Home  Nonlinear damping can make the car smoother.. 

Introduction
This page describes everything on how to define suspensions for your car. There are multiple aspects concerning suspensions:
A document describing all car features can be found here.
Suspension location is specified in susp<n>.x/y/z (in meters) . This is the attachment point of the spring relative to the car's nullpoint (not necessarily the same as the CG!). Customary (though not required this standard is useful) is to use the follow order (for 4wheel vehicles):
The next 3 parameters are restlen, minlen and maxlen, which indicate lengths relative to the suspension attachment point (susp<n>.x/y/z, which is relative to the nullpoint again).
'restlen' gives the length of the spring when in rest (no spring force). Don't mistake this for the rest state of the car; restlen really indicates how long the spring would be if you would have it lying on a table before, without anything attached.
The 'minlen' and 'maxlen' parameters state the absolute minimum and maximum length of the spring. So for example, if restlen=0.9, minlen=0.3, maxlen=0.7, you have a spring that would be 0.9 m long but is preloaded (precompressed) 0.2m and can vary (0.70.3)=0.4m in length. Bumpstops and reboundstops are used to keep the wheel in place (inside minlen/maxlen).
'warplen' was introduced in v0.8.9 to give the length of the spring when warping (the car is put on the track). To calculate a nice value, set it to 0, put the car on a flat piece of track, check the suspension lengths with Ctrl8 and put those numbers in 'warplen' for the front/rear suspension. 0 is the default, which attempts to calculate a reasonable number (probably the average of minlen and maxlen).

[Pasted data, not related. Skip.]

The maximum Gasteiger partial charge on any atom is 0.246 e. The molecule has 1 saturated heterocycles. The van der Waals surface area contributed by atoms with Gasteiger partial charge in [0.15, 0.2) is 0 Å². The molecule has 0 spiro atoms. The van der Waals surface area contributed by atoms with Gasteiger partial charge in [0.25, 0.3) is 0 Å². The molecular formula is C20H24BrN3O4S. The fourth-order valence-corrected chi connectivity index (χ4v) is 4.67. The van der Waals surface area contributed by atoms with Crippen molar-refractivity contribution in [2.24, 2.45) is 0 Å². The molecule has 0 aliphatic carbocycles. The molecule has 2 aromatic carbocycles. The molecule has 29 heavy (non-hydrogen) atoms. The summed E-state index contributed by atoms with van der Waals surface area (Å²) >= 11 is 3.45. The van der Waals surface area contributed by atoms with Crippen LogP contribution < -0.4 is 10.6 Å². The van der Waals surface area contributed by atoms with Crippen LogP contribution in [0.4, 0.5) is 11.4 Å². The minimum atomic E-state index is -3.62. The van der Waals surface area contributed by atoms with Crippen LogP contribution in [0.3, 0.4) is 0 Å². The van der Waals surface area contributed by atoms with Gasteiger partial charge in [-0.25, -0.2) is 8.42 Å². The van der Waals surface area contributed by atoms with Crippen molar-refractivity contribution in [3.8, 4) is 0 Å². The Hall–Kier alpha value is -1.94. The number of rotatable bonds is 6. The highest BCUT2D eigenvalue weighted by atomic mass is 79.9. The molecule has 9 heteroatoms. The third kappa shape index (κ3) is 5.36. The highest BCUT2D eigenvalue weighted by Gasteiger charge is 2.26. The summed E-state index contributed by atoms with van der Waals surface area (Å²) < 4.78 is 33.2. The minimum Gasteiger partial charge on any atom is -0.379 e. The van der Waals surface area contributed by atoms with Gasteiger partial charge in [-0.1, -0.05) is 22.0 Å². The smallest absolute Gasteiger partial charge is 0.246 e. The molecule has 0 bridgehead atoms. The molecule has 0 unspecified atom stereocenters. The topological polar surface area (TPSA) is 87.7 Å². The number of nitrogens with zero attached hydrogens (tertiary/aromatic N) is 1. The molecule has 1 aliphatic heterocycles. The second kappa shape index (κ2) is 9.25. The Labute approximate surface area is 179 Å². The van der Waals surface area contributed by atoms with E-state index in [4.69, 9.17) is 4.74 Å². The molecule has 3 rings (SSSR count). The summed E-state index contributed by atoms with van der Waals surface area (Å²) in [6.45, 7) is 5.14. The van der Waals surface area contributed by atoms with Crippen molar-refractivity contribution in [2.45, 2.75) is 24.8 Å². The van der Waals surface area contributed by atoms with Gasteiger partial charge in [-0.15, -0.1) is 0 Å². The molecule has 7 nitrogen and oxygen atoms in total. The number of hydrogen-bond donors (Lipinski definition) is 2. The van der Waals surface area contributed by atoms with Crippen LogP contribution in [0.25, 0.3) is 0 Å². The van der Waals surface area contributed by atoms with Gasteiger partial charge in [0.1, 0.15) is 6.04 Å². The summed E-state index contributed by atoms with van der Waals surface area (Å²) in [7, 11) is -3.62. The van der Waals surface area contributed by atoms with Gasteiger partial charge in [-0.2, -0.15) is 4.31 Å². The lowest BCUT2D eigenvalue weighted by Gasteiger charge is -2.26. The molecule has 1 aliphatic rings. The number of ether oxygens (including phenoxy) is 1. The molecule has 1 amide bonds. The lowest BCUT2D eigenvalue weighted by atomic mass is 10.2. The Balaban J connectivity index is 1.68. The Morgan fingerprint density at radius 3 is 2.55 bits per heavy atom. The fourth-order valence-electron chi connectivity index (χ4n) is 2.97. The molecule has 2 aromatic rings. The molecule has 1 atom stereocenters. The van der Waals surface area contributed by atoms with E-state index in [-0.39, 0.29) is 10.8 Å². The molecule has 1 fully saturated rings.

Racer version before v0.8.1 restricted restlen to at most maxlen, but this has been corrected since it's not realistic; in real life, just about all car springs are precompressed.
One the spring gets close to minlen/maxlen, older versions of Racer would limit the spring length to that and cut wheel vertical velocity. Later versions (around v0.8.2) don't add this software limiter, but use reboundstops and bumpstops to keep the wheel inbetween minLen/maxLen. This is more physically logical.
In susp<n>.k you specify the spring's rate (in N/m). Actually, this is the wheel rate, which is different from the actual spring rate (which is not used in Racer). In a real car, you have an installation ratio, which specifies the scaling of the spring effect. For example, if you spring attached halfway along the arm to your wheel, your installation ratio would be 2:1. This modifies the effective rate (which is called the wheelrate) which you feel at the wheel connection. An example value is 20000, although sports cars may use higher values into 50000 or more. Highdownforce F1 cars use even more; using implicit wheel physics becomes critical with these types of cars to avoid instabilities and subtly shaking wheel (numerically).